Core i7-8557U vs Xeon E5-2673 v3 comparison
In our benchmarks, the Xeon E5-2673 v3 beats the Core i7-8557U in overall performance. Despite this, the Core i7-8557U has the advantage in our gaming benchmark.
When comparing core counts for these CPUs, we notice that Xeon E5-2673 v3 has significantly more cores with 4 compared to the Core i7-8557U that has 12. It also has more threads than the Core i7-8557U.
A Core i7-8557U CPU outputs less heat than a Xeon E5-2673 v3 CPU because of its significantly lower TDP. This measures the amount of heat they output and can be used to estimate power consumption.
In conclusion, all specs and CPU benchmarks considered, will recommend the Xeon E5-2673 v3 over the Core i7-8557U.
Use the table to the left to compare both the Core i7-8557U and the Xeon E5-2673 v3, the advantages and disadvantages of each are shown.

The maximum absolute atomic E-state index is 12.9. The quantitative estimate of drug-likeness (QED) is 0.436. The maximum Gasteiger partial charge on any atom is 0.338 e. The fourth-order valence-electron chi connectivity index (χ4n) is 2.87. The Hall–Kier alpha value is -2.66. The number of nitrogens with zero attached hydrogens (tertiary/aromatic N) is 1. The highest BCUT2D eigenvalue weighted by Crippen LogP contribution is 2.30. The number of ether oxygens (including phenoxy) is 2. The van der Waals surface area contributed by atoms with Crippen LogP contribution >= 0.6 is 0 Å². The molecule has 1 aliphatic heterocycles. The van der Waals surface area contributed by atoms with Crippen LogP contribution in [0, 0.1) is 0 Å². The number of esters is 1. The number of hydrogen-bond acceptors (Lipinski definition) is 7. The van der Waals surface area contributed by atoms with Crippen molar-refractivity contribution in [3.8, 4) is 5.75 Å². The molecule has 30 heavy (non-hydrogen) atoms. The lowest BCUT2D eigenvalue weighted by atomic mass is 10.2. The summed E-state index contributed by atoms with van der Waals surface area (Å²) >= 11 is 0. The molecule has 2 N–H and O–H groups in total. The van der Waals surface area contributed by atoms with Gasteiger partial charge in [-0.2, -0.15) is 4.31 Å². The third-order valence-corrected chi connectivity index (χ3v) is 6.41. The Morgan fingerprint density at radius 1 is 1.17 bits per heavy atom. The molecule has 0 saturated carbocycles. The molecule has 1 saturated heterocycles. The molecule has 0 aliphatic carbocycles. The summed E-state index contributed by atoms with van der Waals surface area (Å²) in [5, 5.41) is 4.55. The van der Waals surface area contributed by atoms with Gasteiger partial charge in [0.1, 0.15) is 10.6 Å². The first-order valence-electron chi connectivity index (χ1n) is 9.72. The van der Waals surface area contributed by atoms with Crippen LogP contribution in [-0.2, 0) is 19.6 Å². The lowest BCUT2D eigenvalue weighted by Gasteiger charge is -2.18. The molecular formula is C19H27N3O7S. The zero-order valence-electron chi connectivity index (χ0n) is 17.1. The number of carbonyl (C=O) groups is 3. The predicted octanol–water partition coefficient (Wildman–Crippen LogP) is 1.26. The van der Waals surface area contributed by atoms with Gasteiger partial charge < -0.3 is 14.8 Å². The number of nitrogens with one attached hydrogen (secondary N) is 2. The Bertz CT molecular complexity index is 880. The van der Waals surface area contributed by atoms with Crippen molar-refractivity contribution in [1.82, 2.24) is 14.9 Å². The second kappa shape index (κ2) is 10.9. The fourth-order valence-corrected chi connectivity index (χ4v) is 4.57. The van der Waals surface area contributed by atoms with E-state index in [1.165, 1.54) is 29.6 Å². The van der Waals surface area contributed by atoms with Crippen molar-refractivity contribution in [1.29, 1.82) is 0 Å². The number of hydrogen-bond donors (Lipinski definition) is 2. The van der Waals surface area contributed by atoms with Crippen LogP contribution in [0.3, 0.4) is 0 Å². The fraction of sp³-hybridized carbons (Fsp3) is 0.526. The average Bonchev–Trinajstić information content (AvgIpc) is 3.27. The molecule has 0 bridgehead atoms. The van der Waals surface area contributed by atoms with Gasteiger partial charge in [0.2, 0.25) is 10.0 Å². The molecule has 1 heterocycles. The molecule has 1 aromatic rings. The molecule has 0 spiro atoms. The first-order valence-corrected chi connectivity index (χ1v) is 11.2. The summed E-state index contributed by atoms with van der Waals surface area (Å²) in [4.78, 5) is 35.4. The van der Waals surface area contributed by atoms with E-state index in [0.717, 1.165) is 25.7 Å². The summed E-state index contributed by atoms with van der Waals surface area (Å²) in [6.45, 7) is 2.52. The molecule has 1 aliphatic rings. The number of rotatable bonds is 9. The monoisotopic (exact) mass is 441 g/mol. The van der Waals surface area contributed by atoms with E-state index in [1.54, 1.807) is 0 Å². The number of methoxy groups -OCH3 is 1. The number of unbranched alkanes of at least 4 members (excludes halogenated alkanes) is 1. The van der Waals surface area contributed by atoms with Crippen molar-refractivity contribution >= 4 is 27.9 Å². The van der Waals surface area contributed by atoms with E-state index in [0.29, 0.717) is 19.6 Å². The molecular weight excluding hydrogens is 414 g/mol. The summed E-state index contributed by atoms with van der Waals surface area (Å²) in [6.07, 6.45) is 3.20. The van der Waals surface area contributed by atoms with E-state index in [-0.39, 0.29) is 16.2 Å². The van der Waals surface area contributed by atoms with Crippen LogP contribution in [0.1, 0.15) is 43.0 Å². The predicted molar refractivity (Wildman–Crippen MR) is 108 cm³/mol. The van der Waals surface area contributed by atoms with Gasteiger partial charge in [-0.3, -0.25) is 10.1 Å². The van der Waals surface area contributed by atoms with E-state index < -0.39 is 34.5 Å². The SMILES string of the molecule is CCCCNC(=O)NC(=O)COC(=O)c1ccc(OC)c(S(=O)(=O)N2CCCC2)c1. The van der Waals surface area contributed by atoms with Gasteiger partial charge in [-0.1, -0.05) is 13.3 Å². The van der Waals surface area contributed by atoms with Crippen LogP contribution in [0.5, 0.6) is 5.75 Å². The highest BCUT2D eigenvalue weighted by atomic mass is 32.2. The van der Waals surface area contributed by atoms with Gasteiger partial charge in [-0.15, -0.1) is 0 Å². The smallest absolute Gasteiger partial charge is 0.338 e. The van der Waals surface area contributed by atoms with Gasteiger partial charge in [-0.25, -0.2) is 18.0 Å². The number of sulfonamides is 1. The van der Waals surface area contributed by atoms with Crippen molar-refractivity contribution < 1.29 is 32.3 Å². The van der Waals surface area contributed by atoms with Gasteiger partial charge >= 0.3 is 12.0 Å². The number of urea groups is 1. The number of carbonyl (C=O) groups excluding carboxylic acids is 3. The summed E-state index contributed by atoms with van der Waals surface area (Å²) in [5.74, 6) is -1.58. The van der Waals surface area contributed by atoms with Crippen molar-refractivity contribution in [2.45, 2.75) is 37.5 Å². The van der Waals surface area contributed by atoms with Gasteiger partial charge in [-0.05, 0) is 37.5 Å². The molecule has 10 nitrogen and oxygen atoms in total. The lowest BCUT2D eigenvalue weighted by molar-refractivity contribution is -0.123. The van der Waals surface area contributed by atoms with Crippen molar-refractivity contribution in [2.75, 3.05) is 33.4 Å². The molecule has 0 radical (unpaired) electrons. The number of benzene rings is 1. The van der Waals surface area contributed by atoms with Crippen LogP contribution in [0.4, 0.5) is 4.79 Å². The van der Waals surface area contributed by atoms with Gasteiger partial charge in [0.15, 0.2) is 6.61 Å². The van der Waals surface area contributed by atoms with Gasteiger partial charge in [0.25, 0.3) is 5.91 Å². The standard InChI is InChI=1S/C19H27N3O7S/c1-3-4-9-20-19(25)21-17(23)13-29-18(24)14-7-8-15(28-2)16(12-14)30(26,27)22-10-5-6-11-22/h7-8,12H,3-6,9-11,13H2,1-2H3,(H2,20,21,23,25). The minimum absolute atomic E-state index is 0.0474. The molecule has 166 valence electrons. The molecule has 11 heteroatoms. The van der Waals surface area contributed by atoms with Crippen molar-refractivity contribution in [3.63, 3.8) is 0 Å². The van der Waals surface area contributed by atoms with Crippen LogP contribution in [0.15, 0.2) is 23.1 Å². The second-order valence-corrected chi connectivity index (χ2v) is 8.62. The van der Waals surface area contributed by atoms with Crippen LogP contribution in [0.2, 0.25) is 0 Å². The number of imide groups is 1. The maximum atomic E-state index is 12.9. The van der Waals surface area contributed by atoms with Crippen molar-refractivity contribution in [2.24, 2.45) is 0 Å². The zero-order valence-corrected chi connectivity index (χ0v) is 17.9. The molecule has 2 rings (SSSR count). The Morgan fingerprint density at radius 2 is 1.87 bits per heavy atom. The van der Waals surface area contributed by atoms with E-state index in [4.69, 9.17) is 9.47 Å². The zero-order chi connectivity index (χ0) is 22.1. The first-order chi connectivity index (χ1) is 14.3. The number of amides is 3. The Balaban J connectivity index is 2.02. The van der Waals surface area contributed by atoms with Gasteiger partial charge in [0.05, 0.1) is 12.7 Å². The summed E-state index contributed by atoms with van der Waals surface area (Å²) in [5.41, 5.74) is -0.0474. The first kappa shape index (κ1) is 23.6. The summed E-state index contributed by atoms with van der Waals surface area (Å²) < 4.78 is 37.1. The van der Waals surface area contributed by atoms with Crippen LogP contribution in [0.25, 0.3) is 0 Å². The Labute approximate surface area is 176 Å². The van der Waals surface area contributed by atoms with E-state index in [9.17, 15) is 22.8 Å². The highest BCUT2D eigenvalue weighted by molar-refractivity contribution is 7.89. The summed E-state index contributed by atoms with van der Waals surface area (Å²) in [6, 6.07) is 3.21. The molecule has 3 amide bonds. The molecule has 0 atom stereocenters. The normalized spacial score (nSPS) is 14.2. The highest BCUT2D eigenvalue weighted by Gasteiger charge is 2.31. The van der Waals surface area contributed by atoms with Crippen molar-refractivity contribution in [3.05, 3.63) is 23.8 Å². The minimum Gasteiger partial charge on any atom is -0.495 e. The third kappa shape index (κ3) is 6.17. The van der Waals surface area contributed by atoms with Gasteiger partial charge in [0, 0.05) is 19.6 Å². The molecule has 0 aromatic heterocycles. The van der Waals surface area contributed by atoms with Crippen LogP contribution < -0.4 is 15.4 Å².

Our CPU rating is split into 4 categories: Overall, Gaming, Multitasking and Heavy Workloads. The overall score accesses performance using all CPU cores, gaming prioritises the first six cores, multitasking takes the first eight cores into account and finally heavy workloads are measured using a sixteen-core baseline.
The more cores a CPU has, the better the overall performance will be in parallel workloads such as multitasking. Many CPUs have more threads than cores, this means that each physical core is split into multiple logical cores, making them more efficient. Indeed, the Core i7-8557U has more threads than cores. Each physical core is split into multiple threads.
Clock speed and Turbo speed are important when comparing per core performance, generally the higher, the better. A higher clock speed may cause a higher TDP, however.
TDP (Thermal Design Power) is a measurement of how much energy is lost as heat when a processor is running. This has an impact on system temperatures. If temperatures get too high (typically around 100 °C or 200 °F), the CPU will lower its performance in order to prevent damage to the chip. Adequate cooling is essential for good performance.
Cache is very fast memory built into the processor. It stores what the CPU is currently working on and anything that doesn't fit is sent to the main system memory, which is slower but more plentiful. It is split into three levels, with Level 1 being the fastest and Level 3 being the slowest. More CPU cache is desirable for high-performance scenarios.